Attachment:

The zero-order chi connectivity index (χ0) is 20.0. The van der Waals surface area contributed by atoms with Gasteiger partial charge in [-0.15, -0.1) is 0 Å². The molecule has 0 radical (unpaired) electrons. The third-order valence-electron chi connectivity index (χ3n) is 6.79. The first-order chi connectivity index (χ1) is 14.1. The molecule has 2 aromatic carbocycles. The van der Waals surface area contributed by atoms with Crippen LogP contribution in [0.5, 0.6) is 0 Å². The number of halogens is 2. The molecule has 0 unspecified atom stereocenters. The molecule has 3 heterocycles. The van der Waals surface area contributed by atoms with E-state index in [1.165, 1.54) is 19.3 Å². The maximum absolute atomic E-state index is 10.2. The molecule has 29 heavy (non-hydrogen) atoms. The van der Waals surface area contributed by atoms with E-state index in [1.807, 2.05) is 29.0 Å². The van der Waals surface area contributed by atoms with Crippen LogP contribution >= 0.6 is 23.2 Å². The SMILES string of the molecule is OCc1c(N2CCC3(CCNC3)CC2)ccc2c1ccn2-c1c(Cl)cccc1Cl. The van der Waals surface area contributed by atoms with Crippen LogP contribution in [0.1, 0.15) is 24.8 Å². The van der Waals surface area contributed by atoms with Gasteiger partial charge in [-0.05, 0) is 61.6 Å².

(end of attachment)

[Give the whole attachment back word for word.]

The zero-order chi connectivity index (χ0) is 20.0. The van der Waals surface area contributed by atoms with Gasteiger partial charge in [-0.15, -0.1) is 0 Å². The molecule has 0 radical (unpaired) electrons. The third-order valence-electron chi connectivity index (χ3n) is 6.79. The first-order chi connectivity index (χ1) is 14.1. The molecule has 2 aromatic carbocycles. The van der Waals surface area contributed by atoms with Crippen LogP contribution in [0.5, 0.6) is 0 Å². The number of halogens is 2. The molecule has 0 unspecified atom stereocenters. The molecule has 3 heterocycles. The van der Waals surface area contributed by atoms with E-state index in [1.165, 1.54) is 19.3 Å². The maximum absolute atomic E-state index is 10.2. The molecule has 29 heavy (non-hydrogen) atoms. The van der Waals surface area contributed by atoms with E-state index in [1.807, 2.05) is 29.0 Å². The van der Waals surface area contributed by atoms with Crippen LogP contribution >= 0.6 is 23.2 Å². The SMILES string of the molecule is OCc1c(N2CCC3(CCNC3)CC2)ccc2c1ccn2-c1c(Cl)cccc1Cl. The van der Waals surface area contributed by atoms with Crippen LogP contribution in [0.1, 0.15) is 24.8 Å². The van der Waals surface area contributed by atoms with Gasteiger partial charge in [-0.05, 0) is 61.6 Å².